I was going through some writings and and analysis of Aristotle's work recently and came across the most fascinating distinction - exoteric and esoteric knowledge.
There's a few different meanings of the words, but exoteric can mean "external / outside / knowledge that's easily ascertained by anyone" and esoteric can mean "internal / secretive / knowledge that's not easily ascertained."
One thing I've started doing in the last year that I've gotten a lot of gain from is trying to find writing by authors and people I respect that were written for a friendly audience.
There's a huge difference in the tone and content of friendly-audience writing (which can be more esoteric) and general-purpose writing (which is frequently exoteric).
Exoteric writing tends to be more sanitized, more generalized, more politically correct, laying out basic premises and assumptions more (instead of assuming skill/background on the part of the reader), and frequently aims to be less offensive.
Things written, said, or spoken for a friendly audience - potentially esoteric - can often cut to the heart of things and provide much more interesting and actionable things to do with it.
Often the greatest advantages come from esoteric writing and teaching - and again, I'll remind you I don't believe in mysticism of any sort, we're just talking about esoteric ways of doing normal daily life activities, or general expansion in arts/commerce/business/governance/law/etc.
So - a recommendation for you - look for esoteric writings. By definition, they're unlikely to be a NYT Bestseller or in the popular categories of Delicious or Amazon.com. But when you find something, it can be incredibly valuable.
Ray Dalio's "Principles" strikes me as a good first example of it. It was originally written internally for his organization, which is already vetted as smart and driven people. Therefore, it contains a lot of rawness and honesty that you wouldn't get in a mass market work which would be more PR-savvy.
Look for things like that. They're hard to find, but potentially worth a lot since they convey rare advantages most people don't have.
I differ from your opinion.
From my point of view the books you say are exoteric are bullshit.
The books you say are esoterric in fact are the true exoteric so called valuable.
The true esoteric book is one which isn't easily understood and gives you guides but you have to find the knowledge by yourself or in yourself. Such book is "Art of War" by Sun Tzu. \hint\It is said that it is intentionally incomplete.
Insightful post, Sebastian. I definitely need to read more esoteric books!
BTW it would be great if you could put a page on your blog with all your books recommendations.
@ David W: you should definitely have a look to Ray Dalio's "Principles". It's one of the best documents I've ever read. http://www.bwater.com/Uploads/FileManager/Principles/Bridgewater-Associates-Ray-Dalio-Principles.pdf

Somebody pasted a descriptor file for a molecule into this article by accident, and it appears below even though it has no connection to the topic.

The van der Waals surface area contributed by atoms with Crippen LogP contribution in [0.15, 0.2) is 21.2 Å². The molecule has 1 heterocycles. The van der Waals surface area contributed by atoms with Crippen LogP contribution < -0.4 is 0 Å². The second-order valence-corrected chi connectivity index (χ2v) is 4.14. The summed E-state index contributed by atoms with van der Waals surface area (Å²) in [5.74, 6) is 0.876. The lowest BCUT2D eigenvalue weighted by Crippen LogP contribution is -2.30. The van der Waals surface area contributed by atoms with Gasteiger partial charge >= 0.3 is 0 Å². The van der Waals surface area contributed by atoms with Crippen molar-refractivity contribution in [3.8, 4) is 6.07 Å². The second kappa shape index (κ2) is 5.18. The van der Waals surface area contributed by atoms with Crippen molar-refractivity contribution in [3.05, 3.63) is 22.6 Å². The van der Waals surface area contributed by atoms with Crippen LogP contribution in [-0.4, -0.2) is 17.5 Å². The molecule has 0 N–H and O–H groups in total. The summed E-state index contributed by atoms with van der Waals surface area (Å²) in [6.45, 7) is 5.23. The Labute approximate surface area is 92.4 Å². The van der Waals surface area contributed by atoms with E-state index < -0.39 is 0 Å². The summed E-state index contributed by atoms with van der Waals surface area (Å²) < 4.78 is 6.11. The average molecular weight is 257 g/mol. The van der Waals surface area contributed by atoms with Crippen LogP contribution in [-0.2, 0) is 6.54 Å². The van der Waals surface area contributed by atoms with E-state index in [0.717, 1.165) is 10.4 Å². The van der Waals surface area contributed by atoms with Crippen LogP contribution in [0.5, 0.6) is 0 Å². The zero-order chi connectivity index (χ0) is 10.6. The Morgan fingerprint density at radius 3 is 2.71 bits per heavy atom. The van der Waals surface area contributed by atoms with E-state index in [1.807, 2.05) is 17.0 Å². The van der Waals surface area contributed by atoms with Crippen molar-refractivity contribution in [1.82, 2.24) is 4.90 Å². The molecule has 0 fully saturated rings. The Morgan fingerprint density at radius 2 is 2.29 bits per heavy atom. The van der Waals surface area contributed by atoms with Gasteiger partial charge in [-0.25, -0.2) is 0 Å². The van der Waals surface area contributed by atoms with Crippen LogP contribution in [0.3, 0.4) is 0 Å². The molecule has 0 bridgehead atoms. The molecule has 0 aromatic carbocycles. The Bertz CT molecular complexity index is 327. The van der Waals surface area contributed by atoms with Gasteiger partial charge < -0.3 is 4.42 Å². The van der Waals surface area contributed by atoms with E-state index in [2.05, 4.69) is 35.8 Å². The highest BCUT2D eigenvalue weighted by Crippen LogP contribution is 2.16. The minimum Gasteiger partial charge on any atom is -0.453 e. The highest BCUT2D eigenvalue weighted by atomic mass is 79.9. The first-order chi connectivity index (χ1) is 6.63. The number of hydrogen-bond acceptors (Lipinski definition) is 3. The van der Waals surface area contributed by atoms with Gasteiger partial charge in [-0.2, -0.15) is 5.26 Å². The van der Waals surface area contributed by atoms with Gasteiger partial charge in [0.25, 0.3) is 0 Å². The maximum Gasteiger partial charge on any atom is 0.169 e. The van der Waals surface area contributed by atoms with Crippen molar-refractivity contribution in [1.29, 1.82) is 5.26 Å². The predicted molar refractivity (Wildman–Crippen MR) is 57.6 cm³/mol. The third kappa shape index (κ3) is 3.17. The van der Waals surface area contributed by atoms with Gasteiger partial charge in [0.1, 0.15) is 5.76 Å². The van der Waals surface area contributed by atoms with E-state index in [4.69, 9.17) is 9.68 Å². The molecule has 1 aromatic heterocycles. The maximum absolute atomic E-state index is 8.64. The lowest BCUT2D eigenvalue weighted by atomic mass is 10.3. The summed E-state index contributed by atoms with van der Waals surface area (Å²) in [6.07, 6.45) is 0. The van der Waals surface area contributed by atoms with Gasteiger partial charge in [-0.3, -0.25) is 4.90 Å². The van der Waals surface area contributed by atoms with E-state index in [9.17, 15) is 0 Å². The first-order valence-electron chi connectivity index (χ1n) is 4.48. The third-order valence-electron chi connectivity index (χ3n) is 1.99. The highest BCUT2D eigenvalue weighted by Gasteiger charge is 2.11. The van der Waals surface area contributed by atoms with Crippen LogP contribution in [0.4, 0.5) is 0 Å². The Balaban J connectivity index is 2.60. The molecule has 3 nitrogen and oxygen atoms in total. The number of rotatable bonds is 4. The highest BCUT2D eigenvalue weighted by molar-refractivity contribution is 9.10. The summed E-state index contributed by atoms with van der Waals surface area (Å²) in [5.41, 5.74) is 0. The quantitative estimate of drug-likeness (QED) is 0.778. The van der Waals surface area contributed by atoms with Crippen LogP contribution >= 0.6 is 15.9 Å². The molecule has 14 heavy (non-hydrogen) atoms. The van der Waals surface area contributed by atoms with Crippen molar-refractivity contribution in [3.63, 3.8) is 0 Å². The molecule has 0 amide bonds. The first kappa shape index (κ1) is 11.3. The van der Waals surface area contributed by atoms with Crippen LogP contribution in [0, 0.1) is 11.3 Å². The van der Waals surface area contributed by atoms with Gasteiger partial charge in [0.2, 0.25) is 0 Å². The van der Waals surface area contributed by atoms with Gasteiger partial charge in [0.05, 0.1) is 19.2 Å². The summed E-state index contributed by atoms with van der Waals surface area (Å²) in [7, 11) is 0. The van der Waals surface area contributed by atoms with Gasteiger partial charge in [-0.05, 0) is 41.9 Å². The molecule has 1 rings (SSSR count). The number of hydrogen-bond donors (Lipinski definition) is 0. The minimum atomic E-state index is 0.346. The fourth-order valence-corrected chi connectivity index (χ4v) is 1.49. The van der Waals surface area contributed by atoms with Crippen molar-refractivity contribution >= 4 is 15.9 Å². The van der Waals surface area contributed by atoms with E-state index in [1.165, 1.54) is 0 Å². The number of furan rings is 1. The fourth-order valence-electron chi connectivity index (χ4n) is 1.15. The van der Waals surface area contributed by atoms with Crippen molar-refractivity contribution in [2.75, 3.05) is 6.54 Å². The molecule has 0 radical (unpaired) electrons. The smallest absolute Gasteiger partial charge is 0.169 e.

A few of my friends - three friends, to be exact - mentioned to me that I write a heck of a lot on here and they're impressed. I have convinced the ultra-smart Sami Baqai to start blogging, and he just got the holy-shit-this-is-hard-I'm-overwhelmed feeling. Ah, yes, I have been there Sami. Perhaps I can share some thoughts.
First and foremost, I am a huge devotee of the Equal-Odds Rule. As far as I know, I'm the only person talking about it outside of academia. This Amazon review covers it pretty well:
The equal-odds rule says that the average publication of any particular scientist does not have any statistically different chance of having more of an impact than any other scientist's average publication. In other words, those scientists who create publications with the most impact, also create publications with the least impact, and when great publications that make a huge impact are created, it is just a result of "trying" enough times. This is an indication that chance plays a larger role in scientific creativity than previously theorized.
So I read that, and I'm like - whoa. You know Neo in the Matrix? Whoa.
If you want to make excellent stuff, you need to make a lot of stuff.
Struggling to write an economics essay? I have compiled a list of 8 to-dos that will help you make your essay writing more focused. If you are aspiring to write a great economics essay, you should consider paying close attention to the following 8 suggestions.
Most of the times, the preamble has a treasure trove of information available. As a student, your job is to dig out that information.
This is usually characterised by a particular date, a major event, some factual information on firms or a series of economic policies. Keep in mind the context when you tackle the essay, as you are almost always required to come back to it.
Frequently, the preamble is a very general statement which is followed by a 'discuss' question asking you to comment on the validity of the statement. Such questions require you to sieve out the exceptions to the claim and often that forms the anti-thesis part of the answer.
Broadly speaking, there are three main types of question words that require three different types of structure in answering the question.